The Murder Road
Date Published05 May 2016
Price£ 7.99

The Murder Road

by Stephen Booth

DI Ben Cooper investigates the murder of a lorry driver whose truck gets stuck under a low bridge near an isolated Derbyshire hamlet.


The Peak District hamlet of Shawhead is isolated at the best of times, but that’s only made worse when a lorry delivering animal feed to a farm gets stuck under a low bridge and blocks the narrow lane in and out of the village.

What first appears to be a simple case of a driver placing far too much reliance on a sat nav becomes more complicated when a local woman reports the stranded lorry to the police and tells them that the driver is nowhere to be seen and she’s found blood in the cab.

When the driver’s body is found nearby in a shallow grave, DI Ben Cooper is left to work out why someone would have wanted to kill Malcolm Kersey. Naturally, suspicion falls on the people closest to the incident, the inhabitants of Shawhead, a village that could easily have sported a sign proclaiming: “Welcome to Royston Vasey. You’ll never leave!”

As ever with Stephen Booth’s long-running series, the main character in the book is the county of Derbyshire, with its ever-changing landscape varying from dark, forbidding hills to the loose urban sprawl of towns like New Mills. The scenery and the weather take pride of place, coming close to crowding out the other characters. Ben Cooper takes centre stage in this book, with only a small appearance from Diane Fry, the other half of this detective duo. For me, Fry has always been the least interesting of the cops, and with her mostly off-stage, Cooper gets a better chance to shine.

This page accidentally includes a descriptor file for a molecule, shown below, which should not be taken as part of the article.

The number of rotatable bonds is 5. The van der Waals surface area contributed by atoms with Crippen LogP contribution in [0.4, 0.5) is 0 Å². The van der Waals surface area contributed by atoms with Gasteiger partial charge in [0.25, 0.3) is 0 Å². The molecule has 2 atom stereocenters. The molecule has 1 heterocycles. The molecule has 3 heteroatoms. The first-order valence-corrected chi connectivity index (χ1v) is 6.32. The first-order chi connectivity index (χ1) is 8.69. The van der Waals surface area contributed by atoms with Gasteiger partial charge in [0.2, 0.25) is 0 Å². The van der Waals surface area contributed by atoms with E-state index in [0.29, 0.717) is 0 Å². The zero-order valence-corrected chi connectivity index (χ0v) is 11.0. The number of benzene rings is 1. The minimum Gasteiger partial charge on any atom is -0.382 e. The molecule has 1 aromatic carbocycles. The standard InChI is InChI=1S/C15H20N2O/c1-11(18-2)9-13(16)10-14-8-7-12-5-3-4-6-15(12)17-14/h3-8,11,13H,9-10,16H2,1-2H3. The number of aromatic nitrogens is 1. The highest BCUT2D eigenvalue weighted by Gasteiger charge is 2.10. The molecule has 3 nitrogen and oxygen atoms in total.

The Murder Road moves along at a brisk pace, unlike the traffic on any of the motorways surrounding the area! Cooper has to work with a new DS, Dev Sharma, transferred over from another division. The relationship between the two is strained at times, with Cooper wondering about his new side-kick’s backstory and the partnership never quite gelling.

To unravel the story behind Malcolm Kelsey’s murder, Cooper has to uncover the truth about a fatal accident in the area eight years ago, digging up long-buried secrets in his search for the killer. If you’ve not read the rest of the series, that’s not a problem. Booth has a light hand when it comes to briefing the reader on any necessary background.

For me, the sense of place is always the thing I take away from the books, and The Murder Road broods with the best. This is a good, solid police procedural with an outstanding setting.

Reviewed 01 October 2016 by Linda Wilson